John Pohl of The Montreal Gazette recently journeyed to the Musée de la civilisation in Quebec City to meet with Marie-Paule Robitaille, editor of Journey to the Heart of the First Peoples Collections recently published by Baraka Books, and to visit the museum. He writes:
“Indeed, the book is a treasure trove of information, with 15 essays about the collection and hundreds of illustrations, all with explanations of what the object depicted was used for. It also contains footnotes to more references, and a long bibliography.”
Musée de la civilisation excavates the stories behind aboriginal artifacts
by John Pohl – The Montreal Gazette
The story of how Quebec City’s Musée de la civilisation built its collection of aboriginal artifacts reflects the history of the aboriginals themselves since their early contact with Europeans — their tools, clothing and weapons were first collected as trophies of subjugation without reference to how the objects were used.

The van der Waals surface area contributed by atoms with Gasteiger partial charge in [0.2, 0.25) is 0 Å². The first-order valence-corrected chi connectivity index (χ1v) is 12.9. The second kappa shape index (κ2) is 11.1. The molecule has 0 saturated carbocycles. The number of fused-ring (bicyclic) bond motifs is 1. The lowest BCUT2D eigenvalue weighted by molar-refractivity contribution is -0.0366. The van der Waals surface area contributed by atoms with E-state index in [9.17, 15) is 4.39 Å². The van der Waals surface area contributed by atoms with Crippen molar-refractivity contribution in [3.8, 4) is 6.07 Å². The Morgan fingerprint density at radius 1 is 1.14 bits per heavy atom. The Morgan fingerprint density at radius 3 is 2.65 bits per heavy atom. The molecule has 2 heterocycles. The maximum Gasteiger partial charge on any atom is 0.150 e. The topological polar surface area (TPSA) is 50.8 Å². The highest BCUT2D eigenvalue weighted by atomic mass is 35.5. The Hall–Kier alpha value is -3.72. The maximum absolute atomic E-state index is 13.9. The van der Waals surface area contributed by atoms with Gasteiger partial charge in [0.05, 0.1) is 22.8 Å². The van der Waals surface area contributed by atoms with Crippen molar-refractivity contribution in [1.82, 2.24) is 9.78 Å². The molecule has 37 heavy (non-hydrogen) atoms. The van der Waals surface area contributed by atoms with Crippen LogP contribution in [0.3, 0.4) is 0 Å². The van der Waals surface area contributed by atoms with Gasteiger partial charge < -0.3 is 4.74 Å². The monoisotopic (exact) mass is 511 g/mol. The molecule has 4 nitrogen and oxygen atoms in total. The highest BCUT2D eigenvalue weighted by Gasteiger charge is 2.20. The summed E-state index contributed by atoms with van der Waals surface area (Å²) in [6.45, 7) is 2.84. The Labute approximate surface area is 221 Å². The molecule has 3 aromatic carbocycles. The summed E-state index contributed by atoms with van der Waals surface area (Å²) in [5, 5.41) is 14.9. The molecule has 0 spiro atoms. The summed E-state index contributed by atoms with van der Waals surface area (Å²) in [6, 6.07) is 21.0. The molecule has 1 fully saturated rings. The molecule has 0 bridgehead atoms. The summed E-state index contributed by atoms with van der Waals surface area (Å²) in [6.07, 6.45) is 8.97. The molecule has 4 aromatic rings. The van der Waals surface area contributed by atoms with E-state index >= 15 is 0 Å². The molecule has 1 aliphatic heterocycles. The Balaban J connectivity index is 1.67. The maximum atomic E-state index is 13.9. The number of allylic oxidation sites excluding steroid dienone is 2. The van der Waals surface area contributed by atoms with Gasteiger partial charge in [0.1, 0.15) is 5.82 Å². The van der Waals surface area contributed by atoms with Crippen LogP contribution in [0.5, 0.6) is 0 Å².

But as Marie-Paule Robitaille writes in Journey to the Heart of the First Peoples Collections, the book she edited for the museum, what these early collectors preserved is now used by contemporary aboriginals to regain lost parts of their cultures.
New storylines emerge, such as with Poundmaker, a Plains Cree chief known as a peacemaker who was imprisoned for treason, said Robitaille, curator of the collection until her recent retirement. “Most histories referred to him with the same few lines, but we found fuller accounts in the archives.”
Aboriginals participate in the identification process. In fact, everything in the collection is organized and exhibited in collaboration with aboriginals representing their nations, she said. Read on…